bernstein blog

BYOB and Dram Shop
mbernstein
July 09, 2014 08:16AM EST

7.2.14_Blog-Graphic_BYOBThis spring, wine lovers throughout the state rejoiced, as a new law took effect, allowing patrons to bring their own wine to a restaurant, as long as the restaurant permits it. Pennsylvania and New Jersey also have laws that allow restaurant customers to bring their own wine. And Michigan wine connoisseurs have been looking forward to doing the same.

But what happens when a customer brings too much wine, then gets into a car crash and hurts someone else? Will Michigan’s new law allow the injured person to bring a civil action against the customer and the restaurant?

Though it will likely have to be tested in litigation, it is not likely that a restaurant or bar’s liability will be any higher or lower if a customer brings his own wine than it would be if the restaurant sold the wine.

Licensees – restaurants and bars that are licensed to sell alcohol on-premises – are liable for their guests’ behavior under certain Michigan laws: In addition to fines and possible loss of license to sell alcohol, bars and restaurants also are subject to dram shop laws.

From the Institute of Continuing Legal Education: The Michigan Liquor Control Code of 1998, (dram shop act) permits certain people to “bring a cause of action against the retail licensee that unlawfully served alcoholic beverages to an intoxicated person or a minor, resulting in injury, death, or property damage. … The act does not cover wholesale licensees.”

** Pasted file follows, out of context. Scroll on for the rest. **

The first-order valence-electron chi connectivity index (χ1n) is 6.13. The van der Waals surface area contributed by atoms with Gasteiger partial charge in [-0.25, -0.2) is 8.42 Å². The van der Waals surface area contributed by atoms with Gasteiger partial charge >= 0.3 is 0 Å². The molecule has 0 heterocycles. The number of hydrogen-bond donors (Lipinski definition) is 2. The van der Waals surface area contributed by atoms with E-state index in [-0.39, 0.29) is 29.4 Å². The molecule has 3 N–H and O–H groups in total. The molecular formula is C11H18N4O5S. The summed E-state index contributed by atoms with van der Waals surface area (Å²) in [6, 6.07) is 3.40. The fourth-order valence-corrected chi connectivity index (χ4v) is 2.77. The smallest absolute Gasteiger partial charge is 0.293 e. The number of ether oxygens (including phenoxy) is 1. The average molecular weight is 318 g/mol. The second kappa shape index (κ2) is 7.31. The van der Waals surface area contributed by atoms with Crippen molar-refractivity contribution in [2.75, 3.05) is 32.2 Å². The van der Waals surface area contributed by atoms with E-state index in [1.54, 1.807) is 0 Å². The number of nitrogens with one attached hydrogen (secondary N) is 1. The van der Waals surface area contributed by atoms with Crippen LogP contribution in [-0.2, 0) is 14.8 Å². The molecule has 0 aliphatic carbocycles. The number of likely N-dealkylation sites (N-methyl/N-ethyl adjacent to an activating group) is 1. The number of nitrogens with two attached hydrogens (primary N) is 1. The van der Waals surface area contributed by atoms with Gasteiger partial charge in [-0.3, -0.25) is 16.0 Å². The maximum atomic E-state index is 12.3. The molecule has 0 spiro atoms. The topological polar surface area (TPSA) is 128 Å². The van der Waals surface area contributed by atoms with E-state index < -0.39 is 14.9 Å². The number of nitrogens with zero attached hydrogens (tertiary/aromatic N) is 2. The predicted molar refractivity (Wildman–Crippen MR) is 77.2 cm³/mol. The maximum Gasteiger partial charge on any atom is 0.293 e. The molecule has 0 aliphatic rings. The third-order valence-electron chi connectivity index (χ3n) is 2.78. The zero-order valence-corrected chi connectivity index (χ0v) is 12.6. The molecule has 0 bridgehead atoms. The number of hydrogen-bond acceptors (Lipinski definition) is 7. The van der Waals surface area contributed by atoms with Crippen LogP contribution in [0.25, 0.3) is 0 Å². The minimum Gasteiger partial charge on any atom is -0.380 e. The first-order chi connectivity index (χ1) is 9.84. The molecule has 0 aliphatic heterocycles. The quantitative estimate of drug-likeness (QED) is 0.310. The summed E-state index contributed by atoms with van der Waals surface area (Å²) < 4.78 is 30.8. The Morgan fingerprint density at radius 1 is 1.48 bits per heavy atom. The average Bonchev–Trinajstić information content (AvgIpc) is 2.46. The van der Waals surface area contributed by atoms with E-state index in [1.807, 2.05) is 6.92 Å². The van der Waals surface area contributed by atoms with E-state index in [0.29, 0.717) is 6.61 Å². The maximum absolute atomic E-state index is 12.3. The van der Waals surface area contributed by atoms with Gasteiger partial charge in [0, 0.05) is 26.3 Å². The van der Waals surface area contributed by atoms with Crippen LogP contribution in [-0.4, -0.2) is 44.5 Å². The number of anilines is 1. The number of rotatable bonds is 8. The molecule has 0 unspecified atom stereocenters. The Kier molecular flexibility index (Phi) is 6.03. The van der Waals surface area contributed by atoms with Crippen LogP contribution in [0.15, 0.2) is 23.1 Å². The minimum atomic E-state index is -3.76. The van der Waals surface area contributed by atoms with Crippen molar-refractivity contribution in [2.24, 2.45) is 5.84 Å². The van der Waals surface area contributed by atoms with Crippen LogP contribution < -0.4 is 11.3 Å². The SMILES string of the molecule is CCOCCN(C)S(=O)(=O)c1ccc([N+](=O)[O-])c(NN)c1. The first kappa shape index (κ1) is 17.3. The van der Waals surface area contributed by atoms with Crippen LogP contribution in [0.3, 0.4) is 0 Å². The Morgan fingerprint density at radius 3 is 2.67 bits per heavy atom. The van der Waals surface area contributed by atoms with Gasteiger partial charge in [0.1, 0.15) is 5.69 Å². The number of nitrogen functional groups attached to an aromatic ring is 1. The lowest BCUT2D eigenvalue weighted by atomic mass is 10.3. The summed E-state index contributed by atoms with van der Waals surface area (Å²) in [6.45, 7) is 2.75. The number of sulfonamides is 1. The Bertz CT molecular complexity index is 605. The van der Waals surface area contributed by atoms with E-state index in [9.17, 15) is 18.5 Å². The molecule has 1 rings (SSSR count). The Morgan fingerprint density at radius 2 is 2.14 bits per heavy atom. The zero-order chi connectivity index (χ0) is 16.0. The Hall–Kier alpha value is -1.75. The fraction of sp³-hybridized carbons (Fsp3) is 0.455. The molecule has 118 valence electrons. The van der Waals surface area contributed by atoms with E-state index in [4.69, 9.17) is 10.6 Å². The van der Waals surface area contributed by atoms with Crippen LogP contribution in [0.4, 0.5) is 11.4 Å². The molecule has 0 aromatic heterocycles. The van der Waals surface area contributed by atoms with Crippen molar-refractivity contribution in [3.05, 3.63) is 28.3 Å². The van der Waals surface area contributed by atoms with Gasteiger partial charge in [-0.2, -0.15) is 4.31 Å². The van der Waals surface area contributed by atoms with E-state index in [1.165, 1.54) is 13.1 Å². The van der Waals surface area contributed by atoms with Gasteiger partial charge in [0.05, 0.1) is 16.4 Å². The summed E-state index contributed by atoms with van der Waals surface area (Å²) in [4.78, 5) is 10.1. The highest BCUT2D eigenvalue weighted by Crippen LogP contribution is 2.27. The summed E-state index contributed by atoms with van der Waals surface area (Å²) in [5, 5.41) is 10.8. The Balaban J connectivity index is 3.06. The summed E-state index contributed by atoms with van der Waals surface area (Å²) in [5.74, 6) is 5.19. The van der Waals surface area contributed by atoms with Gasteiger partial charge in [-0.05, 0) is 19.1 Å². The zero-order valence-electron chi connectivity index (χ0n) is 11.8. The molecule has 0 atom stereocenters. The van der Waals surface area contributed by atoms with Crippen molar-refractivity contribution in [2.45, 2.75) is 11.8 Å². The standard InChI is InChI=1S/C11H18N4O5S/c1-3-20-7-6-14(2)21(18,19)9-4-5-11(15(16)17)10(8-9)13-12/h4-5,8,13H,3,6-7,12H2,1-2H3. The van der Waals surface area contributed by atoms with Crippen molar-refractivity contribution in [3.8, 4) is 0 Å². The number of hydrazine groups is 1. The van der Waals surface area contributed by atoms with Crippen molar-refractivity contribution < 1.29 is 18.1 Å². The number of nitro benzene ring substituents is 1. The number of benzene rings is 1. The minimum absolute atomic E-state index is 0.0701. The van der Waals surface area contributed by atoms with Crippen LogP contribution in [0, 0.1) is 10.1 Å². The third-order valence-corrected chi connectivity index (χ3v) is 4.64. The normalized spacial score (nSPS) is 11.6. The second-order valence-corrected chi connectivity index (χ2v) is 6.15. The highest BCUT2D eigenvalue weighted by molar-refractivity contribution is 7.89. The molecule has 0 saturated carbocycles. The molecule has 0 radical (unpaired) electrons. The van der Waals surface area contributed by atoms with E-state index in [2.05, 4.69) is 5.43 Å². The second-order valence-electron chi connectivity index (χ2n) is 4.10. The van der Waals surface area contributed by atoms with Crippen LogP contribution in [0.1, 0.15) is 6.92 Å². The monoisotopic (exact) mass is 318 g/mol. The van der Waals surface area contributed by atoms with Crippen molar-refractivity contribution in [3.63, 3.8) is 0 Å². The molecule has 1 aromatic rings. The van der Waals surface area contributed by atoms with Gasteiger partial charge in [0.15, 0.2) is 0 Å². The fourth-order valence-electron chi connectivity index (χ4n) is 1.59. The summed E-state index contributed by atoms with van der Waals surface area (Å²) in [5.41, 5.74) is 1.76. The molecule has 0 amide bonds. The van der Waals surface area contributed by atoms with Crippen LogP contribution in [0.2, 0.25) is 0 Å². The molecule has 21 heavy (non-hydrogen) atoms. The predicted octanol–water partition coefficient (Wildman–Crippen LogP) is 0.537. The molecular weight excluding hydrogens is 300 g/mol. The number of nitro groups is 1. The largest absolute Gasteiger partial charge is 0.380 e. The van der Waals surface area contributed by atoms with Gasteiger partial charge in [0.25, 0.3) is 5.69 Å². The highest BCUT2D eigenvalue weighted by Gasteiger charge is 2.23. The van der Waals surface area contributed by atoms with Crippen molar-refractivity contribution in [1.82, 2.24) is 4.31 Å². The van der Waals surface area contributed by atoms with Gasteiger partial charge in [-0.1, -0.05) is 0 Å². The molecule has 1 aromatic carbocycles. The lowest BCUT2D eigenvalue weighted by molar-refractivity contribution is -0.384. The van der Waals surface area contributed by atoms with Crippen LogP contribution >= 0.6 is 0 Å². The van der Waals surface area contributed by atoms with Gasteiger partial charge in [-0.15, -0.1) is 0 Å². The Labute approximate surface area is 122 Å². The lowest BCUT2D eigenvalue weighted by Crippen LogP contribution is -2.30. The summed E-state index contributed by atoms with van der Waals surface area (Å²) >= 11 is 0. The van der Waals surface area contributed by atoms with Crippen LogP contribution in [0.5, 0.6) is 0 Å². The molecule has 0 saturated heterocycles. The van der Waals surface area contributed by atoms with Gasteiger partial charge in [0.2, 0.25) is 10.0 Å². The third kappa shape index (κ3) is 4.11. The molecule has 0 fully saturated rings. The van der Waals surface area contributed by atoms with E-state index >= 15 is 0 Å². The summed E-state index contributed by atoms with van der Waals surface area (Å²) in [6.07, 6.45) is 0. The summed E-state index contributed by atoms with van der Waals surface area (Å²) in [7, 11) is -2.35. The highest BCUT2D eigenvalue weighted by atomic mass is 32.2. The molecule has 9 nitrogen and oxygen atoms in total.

To recover, a plaintiff has to show that injury or death was caused by the seller’s “unlawful selling, giving or furnishing of alcohol to a visibly intoxicated person or a minor.” But dram shop will likely apply to a restaurant or bar, even if the customer brought his own wine, because it’s still the responsibility of the licensee to permit it or not permit it, and whether and how much to charge a customer for a “corking fee.”

An aside: If there is a civil action under dram shop, both the licensee and the intoxicated person or minor must also be named in the law suit. That’s because under Michigan law, the drunk person’s assets and insurance must be exhausted before the bar or restaurant is required to pay damages.

Also important to know, especially as prom and graduation season is fast approaching, the law for businesses with liquor licenses is different than it is for people who serve alcohol at private parties at home. That falls under what’s called “social host liability.”

That applies to a person or an entity other than a retail seller of alcohol for unlawfully providing alcoholic beverages. If you host a party and an adult drinks at your house, you are not liable for that adult’s actions because it was lawful for you to provide alcohol to a guest who is older than 21 years old. But if you provide alcohol to a minor under the age of 21 who later causes injury or death while under the influence, you are on the hook and can be sued.

If you have been injured and have any question at all about whether or not you can bring a civil action under dram shop law, consult an attorney right away. You have only 120 days to give defendants written notice.

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